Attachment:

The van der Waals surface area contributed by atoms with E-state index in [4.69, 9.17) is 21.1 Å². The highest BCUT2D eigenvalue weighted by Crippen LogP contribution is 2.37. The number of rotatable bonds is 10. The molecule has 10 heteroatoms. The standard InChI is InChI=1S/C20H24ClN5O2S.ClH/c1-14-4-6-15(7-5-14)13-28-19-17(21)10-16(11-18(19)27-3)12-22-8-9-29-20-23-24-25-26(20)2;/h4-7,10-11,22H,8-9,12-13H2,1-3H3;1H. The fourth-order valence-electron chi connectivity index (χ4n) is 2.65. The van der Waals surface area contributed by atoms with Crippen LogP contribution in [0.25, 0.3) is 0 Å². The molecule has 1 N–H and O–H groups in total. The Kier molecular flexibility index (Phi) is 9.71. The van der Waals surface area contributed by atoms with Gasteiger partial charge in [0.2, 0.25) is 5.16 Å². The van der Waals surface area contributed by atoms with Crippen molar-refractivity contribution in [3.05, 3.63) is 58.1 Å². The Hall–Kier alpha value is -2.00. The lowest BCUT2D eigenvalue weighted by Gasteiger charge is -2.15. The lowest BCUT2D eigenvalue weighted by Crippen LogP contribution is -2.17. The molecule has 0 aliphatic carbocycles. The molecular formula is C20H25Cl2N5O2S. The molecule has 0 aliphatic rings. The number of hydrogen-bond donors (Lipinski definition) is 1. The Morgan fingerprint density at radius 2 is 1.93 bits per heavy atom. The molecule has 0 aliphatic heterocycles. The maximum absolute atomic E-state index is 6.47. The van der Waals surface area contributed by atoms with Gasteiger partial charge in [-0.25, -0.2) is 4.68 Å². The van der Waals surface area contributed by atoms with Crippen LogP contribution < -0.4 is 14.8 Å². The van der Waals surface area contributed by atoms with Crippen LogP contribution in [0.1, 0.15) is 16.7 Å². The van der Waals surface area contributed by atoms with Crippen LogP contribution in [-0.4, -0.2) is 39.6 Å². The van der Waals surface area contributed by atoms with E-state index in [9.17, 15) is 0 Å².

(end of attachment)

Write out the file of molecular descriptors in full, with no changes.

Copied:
The van der Waals surface area contributed by atoms with E-state index in [4.69, 9.17) is 21.1 Å². The highest BCUT2D eigenvalue weighted by Crippen LogP contribution is 2.37. The number of rotatable bonds is 10. The molecule has 10 heteroatoms. The standard InChI is InChI=1S/C20H24ClN5O2S.ClH/c1-14-4-6-15(7-5-14)13-28-19-17(21)10-16(11-18(19)27-3)12-22-8-9-29-20-23-24-25-26(20)2;/h4-7,10-11,22H,8-9,12-13H2,1-3H3;1H. The fourth-order valence-electron chi connectivity index (χ4n) is 2.65. The van der Waals surface area contributed by atoms with Crippen LogP contribution in [0.25, 0.3) is 0 Å². The molecule has 1 N–H and O–H groups in total. The Kier molecular flexibility index (Phi) is 9.71. The van der Waals surface area contributed by atoms with Gasteiger partial charge in [0.2, 0.25) is 5.16 Å². The van der Waals surface area contributed by atoms with Crippen molar-refractivity contribution in [3.05, 3.63) is 58.1 Å². The Hall–Kier alpha value is -2.00. The lowest BCUT2D eigenvalue weighted by Gasteiger charge is -2.15. The lowest BCUT2D eigenvalue weighted by Crippen LogP contribution is -2.17. The molecule has 0 aliphatic carbocycles. The molecular formula is C20H25Cl2N5O2S. The molecule has 0 aliphatic rings. The number of hydrogen-bond donors (Lipinski definition) is 1. The Morgan fingerprint density at radius 2 is 1.93 bits per heavy atom. The molecule has 0 aliphatic heterocycles. The maximum absolute atomic E-state index is 6.47. The van der Waals surface area contributed by atoms with Gasteiger partial charge in [-0.25, -0.2) is 4.68 Å². The van der Waals surface area contributed by atoms with Crippen LogP contribution < -0.4 is 14.8 Å². The van der Waals surface area contributed by atoms with Crippen LogP contribution in [0.1, 0.15) is 16.7 Å². The van der Waals surface area contributed by atoms with Crippen LogP contribution in [-0.4, -0.2) is 39.6 Å². The van der Waals surface area contributed by atoms with E-state index in [9.17, 15) is 0 Å².